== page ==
As the adage goes, caveat emptor, or buyer beware. A group of investors had bought a minority stake in Spain’s toll road developer Cintra, keen to tap into its long term potential as an infrastructure punt. But now Cintra’s majority owner, the local Ferrovial, wants to do a stock swap. The minor shareholders don’t like it, but they’re probably powerless to stop it.
Last month the investors – Britain’s Universities Superannuation Scheme (USS); Australia’s CP2 and Magellan Asset Management; and America’s State of New Jersey Division of Investment – sent a letter to Cintra’s board opposing the buyout. They said it would expose them to countries and business sectors they didn’t want to touch, not to mention the risks from Ferrovial’s heavy debts.
“We invested in Cintra because it is an infrastructure asset,” said Peter Doherty, CP2’s managing director. “Had we wanted to invest in Ferrovial, we would have done so. It is a completely different asset.”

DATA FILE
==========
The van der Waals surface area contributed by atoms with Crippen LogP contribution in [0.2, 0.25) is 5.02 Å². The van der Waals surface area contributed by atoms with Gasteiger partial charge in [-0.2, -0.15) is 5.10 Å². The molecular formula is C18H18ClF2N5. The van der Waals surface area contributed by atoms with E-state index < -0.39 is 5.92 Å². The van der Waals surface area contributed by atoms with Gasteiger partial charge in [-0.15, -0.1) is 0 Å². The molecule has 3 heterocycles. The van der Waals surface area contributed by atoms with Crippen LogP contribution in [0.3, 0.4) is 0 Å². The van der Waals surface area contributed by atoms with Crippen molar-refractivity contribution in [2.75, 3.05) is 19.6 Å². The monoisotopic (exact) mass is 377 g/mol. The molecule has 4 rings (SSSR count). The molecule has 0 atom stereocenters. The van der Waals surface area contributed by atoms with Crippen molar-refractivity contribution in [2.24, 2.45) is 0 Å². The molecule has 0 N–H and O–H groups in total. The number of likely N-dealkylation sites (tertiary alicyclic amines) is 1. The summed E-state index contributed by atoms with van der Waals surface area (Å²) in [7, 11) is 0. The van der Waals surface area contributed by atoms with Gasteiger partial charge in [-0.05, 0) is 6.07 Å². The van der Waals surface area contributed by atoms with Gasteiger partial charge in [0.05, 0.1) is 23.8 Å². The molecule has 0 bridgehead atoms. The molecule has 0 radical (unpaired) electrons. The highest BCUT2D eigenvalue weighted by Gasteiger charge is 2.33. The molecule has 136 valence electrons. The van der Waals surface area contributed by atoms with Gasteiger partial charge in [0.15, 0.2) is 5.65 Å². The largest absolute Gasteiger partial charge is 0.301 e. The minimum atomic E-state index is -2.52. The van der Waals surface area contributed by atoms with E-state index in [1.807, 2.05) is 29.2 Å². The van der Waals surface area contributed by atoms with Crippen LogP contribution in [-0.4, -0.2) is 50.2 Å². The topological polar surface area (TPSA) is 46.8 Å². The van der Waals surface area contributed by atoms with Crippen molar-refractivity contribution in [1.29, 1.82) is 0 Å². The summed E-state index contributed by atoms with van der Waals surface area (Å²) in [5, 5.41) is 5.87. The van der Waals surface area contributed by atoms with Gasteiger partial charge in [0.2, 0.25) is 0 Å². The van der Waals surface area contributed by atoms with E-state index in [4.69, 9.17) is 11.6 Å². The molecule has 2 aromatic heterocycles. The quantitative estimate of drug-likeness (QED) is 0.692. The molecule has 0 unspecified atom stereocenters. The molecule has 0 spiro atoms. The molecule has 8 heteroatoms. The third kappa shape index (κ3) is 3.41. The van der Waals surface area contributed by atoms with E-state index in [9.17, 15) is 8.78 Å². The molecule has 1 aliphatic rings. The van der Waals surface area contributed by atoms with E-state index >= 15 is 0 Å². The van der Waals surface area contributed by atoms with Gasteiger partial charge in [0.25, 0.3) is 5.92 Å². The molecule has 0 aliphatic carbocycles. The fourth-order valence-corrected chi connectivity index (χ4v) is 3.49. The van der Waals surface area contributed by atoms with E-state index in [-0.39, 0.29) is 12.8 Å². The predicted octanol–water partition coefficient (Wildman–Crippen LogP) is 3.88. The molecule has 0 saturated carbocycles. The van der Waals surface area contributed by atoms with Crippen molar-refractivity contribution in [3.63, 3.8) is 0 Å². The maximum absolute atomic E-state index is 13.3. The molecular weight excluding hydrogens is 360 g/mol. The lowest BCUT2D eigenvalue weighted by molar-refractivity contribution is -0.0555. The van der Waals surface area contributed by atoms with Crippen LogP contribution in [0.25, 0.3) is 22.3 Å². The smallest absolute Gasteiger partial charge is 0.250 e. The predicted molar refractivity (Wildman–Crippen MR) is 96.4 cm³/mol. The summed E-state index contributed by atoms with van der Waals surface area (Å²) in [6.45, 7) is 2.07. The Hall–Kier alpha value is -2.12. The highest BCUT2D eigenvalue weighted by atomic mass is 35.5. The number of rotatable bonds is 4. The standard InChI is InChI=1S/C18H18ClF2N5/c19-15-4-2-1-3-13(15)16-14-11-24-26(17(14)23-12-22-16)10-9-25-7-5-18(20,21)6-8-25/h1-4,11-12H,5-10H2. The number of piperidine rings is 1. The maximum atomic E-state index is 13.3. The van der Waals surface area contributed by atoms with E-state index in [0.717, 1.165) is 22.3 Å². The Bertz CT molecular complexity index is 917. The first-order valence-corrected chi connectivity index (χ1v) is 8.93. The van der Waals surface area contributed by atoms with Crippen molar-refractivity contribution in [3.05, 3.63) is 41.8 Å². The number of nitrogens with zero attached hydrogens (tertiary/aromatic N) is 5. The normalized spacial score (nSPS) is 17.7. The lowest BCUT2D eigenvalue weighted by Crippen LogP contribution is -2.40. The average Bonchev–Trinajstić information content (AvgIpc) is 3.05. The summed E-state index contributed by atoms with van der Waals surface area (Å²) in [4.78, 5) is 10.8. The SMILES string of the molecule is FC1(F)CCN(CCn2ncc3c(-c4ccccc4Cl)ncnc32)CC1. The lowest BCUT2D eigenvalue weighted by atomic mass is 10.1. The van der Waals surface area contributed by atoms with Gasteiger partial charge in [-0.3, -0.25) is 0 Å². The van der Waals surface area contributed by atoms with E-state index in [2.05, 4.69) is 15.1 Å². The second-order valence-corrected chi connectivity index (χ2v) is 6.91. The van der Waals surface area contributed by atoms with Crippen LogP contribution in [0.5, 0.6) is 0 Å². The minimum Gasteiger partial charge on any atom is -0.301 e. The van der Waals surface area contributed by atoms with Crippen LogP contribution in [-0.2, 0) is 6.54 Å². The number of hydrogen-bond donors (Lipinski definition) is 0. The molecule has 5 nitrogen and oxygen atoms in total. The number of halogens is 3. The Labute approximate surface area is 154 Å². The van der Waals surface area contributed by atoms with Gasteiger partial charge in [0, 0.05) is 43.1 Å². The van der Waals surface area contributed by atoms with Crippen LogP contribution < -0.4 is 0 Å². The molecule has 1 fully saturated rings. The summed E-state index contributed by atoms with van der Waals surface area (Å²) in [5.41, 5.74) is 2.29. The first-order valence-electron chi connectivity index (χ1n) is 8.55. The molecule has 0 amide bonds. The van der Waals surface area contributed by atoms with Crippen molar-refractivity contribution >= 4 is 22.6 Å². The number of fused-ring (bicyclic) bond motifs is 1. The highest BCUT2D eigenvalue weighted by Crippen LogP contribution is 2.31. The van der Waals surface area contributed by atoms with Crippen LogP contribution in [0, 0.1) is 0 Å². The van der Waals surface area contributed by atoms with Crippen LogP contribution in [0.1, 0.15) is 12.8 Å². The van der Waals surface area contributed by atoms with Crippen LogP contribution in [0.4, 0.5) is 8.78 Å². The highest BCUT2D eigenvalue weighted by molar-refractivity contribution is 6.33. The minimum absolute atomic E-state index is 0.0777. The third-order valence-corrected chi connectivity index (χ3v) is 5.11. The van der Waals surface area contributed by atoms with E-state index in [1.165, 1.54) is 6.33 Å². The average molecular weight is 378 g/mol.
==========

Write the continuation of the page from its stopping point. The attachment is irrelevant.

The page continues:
Ferrovial owns 67 percent of Cintra. The remaining 33 percent is publicly traded. Together, the four signatories represent about 13 percent of the publicly traded shares and 4.2 percent of the firm’s total share capital. But they don’t have any representation on Cintra’s board, and so there’s little they can do if Ferrovial decides to press ahead with the offer.
And for Ferrovial this is a good move. Analysts say taking full control over Cintra would give it access to the road operator’s healthy cash flows, and nearly €400 million in cash reserves. It would also allow it to use some of Cintra’s stronger road assets, like Canada’s 407 ETR, as collateral against some of its bank debt.
For embattled Ferrovial, under pressure from investors to deleverage, these benefits may well trump shareholder relations.